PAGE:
Sojourn Kids highlights an interesting article from Christianity Today on this subject. I believe the whole article is worth reading. The author begins by addressing some faulty assumptions in parenting and parenting “techniques” or “formulas”:
We must assume, then, that there is serious error in our beliefs about parenting. We have made far too much of ourselves and far too little of God, reflecting our sinful bent to see ourselves as more essential and in control than we actually are. It’s also our heritage as good Americans, psychologist Harriet Lerner observed in her 1998 book, The Mother Dance: We believe that we can fix every problem, that we are masters over our fate. The root of much of our pain in parenting, she writes, is “the belief that we should have control over our children when it is hard enough to have control over ourselves.”
The reflex to judge ourselves by our children, and to judge others by their children, has further implications: It reveals a faulty view of spiritual formation. We often expect that the children of believing parents, whether the children claim Christ yet or not, will show the same kind of spiritually mature attitudes and behavior we hope to see in each other: love, joy, peace, patience, kindness, and obedience, as a beginning list.
The author states the question well:
The question we ask of ourselves must be reframed. We need to quit asking, “Am I parenting successfully?” And we most certainly need to quit asking, “Are others parenting successfully?” Instead, we need to ask, “Am I parenting faithfully?” Faithfulness, after all, is God’s highest requirement for us.
She goes on to point out that, if our standard is our own success, we will not pass the test.
We cannot pass this test, I’m afraid, nor could we ever. If we are graded on a curve, we will always find parents and children who are more obedient, more joyful, and more peaceful than we are. We will find parents whose children turned out better than ours, parents with a higher percentage of “spiritual champions” than we can claim for our efforts.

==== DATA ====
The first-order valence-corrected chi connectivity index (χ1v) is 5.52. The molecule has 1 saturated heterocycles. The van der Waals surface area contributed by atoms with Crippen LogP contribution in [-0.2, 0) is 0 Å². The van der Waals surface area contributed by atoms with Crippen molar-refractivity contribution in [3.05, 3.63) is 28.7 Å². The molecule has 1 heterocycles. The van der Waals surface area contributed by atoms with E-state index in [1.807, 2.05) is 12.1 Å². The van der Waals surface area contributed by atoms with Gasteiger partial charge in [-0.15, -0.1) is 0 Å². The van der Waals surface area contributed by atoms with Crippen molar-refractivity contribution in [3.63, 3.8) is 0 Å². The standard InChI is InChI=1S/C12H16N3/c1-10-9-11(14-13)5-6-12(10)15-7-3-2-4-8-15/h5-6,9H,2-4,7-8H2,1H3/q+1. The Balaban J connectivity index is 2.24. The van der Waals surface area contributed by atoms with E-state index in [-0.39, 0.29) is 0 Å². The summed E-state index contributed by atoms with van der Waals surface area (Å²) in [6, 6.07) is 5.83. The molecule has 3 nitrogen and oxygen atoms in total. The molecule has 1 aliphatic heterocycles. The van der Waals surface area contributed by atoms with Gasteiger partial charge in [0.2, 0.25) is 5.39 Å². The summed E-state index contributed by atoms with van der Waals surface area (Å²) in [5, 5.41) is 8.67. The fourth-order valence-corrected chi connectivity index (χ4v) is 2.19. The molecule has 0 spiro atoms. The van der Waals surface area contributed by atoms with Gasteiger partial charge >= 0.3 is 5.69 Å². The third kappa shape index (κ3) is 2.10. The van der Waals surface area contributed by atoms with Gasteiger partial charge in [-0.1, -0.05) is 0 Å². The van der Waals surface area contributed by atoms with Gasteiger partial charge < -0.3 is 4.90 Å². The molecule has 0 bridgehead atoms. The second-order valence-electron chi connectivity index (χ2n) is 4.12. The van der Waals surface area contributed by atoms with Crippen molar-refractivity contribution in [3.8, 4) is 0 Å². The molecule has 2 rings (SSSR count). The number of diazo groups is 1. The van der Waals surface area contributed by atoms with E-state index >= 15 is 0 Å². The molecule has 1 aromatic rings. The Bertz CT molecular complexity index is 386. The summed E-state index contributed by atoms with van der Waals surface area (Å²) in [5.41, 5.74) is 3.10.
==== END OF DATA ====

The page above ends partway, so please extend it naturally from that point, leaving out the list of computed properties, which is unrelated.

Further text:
If we are graded instead on an absolute scale—as I believe we are—we fail even more miserably. But this is why a Savior was provided, and gifted to us through grace, through faith—”and this not from yourselves, it is the gift of God—not by works, so that no one can boast” (Eph. 2:8-9). If even our ability to believe in God is given to us by God, then how much of parenting can we perform on our own? We must proceed, then, on our knees first, beggars before the throne, if we are to parent well.
I would encourage you to read the whole article and give me some feedback. I don’t believe that the author is saying there is no hope for God to work in our children (you might get that impression when reading it). Rather, she is saying the parenting is never a place for pride, judgmentalism, or a patronizing attitude. Parenting, like every other spiritual work, is ultimately a work of God. It is faith, not formula, that God uses. He does use means, but the result is still his to decide.